December 5, 2022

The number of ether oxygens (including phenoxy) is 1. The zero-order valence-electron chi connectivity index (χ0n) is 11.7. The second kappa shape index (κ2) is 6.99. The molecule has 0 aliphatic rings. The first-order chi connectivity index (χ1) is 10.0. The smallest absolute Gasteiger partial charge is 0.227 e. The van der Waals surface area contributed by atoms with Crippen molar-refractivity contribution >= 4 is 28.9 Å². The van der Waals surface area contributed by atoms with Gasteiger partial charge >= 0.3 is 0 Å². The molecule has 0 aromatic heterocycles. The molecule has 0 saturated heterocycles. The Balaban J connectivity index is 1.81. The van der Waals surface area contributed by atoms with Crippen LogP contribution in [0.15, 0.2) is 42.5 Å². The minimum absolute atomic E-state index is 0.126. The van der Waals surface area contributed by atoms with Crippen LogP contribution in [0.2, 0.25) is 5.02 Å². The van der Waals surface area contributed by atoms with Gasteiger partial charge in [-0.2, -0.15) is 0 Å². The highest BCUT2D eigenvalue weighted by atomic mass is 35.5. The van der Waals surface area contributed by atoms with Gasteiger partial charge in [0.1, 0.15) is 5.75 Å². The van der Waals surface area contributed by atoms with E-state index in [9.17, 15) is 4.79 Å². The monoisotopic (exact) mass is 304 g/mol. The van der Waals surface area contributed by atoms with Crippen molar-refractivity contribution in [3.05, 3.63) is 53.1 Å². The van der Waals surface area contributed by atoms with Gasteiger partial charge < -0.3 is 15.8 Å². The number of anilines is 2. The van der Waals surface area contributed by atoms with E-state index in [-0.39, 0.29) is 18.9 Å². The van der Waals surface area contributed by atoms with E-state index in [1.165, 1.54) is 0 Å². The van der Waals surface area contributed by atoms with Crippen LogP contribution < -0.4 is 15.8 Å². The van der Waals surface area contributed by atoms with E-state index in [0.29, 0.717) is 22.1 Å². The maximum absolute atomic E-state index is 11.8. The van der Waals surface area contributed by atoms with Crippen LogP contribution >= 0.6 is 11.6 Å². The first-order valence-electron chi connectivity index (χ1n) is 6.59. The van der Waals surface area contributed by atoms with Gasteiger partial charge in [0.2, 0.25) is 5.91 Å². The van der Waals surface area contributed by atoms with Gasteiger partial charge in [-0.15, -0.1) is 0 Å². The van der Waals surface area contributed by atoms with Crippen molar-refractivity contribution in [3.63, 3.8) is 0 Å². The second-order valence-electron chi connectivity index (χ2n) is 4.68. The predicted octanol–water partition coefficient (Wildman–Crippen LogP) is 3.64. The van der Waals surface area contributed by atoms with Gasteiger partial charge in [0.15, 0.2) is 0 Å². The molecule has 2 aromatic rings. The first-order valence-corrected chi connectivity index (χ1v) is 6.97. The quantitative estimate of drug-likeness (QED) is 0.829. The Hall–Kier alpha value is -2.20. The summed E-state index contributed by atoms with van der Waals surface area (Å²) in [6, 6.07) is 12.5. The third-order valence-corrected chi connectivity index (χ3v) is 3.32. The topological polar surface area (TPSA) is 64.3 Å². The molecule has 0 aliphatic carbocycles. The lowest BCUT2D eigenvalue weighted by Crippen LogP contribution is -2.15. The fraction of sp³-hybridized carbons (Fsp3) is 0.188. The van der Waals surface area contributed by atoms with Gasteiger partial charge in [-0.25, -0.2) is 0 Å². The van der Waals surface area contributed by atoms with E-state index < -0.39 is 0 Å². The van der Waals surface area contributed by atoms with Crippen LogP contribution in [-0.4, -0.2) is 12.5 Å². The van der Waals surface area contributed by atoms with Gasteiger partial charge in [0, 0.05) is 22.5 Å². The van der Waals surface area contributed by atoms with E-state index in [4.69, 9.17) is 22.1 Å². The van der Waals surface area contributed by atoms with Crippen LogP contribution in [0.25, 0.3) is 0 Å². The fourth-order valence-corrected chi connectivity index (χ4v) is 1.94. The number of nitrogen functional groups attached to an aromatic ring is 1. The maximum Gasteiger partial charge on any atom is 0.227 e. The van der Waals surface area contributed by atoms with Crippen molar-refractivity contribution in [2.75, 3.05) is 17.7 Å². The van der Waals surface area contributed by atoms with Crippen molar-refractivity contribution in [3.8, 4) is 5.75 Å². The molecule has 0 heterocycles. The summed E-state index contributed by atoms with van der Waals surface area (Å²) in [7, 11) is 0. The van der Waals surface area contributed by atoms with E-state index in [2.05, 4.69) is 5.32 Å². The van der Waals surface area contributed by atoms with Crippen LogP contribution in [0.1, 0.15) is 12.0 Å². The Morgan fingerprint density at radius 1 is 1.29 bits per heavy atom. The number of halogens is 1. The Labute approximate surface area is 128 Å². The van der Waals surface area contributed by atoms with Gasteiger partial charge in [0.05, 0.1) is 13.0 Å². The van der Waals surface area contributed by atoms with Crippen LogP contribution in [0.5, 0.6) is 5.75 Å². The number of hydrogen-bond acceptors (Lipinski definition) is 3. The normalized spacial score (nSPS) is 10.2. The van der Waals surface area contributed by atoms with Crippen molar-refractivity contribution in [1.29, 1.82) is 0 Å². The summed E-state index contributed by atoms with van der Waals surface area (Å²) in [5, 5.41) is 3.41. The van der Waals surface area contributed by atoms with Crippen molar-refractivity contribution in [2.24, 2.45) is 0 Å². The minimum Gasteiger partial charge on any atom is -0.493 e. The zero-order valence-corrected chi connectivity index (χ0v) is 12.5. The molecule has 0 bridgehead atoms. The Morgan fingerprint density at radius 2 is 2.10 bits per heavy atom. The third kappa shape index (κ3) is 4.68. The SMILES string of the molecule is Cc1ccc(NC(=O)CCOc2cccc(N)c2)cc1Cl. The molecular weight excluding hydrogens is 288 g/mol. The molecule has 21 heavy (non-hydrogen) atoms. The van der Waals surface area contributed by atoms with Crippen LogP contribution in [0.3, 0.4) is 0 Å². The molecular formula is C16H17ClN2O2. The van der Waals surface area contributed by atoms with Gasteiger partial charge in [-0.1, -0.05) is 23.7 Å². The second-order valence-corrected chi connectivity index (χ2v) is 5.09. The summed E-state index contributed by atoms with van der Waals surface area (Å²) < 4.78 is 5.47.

Questions about the continuity of our key institutions have arisen at pivotal moments throughout our nation's history. Watershed events such as the Cold War, the death of President Franklin D. Roosevelt, and the assassination of President John F. Kennedy brought continuity-of-government issues into sharp public relief. Ultimately, these events led to significant reforms, including the 25th Amendment and a new Presidential Succession Act.A decade after the fall of the Soviet Union, the 9/11 attacks forced continuity issues back into the public consciousness. One result was the creation of the first Continuity of Government Commission, the predecessor to the current commission. More than two decades after 9/11, we still have to ask ourselves, Do we have the legal and constitutional framework in place to ensure that our key institutions of government could recover from a catastrophic event?America has in place legal and constitutional provisions that address presidential succession. These provisions serve us well in the straightforward case of a president's death while in office. However, the current system does not adequately address less straightforward scenarios, such as a mass attack on multiple people in the line of succession, the simultaneous incapacity of the president and vice president, and unique succession issues that could arise between Election Day and Inauguration Day.In this report, the Continuity of Government Commission recommends several changes to the Presidential Succession Act that address these vulnerabilities. These recommendations would not require constitutional amendments; they are achievable through simple legislative changes.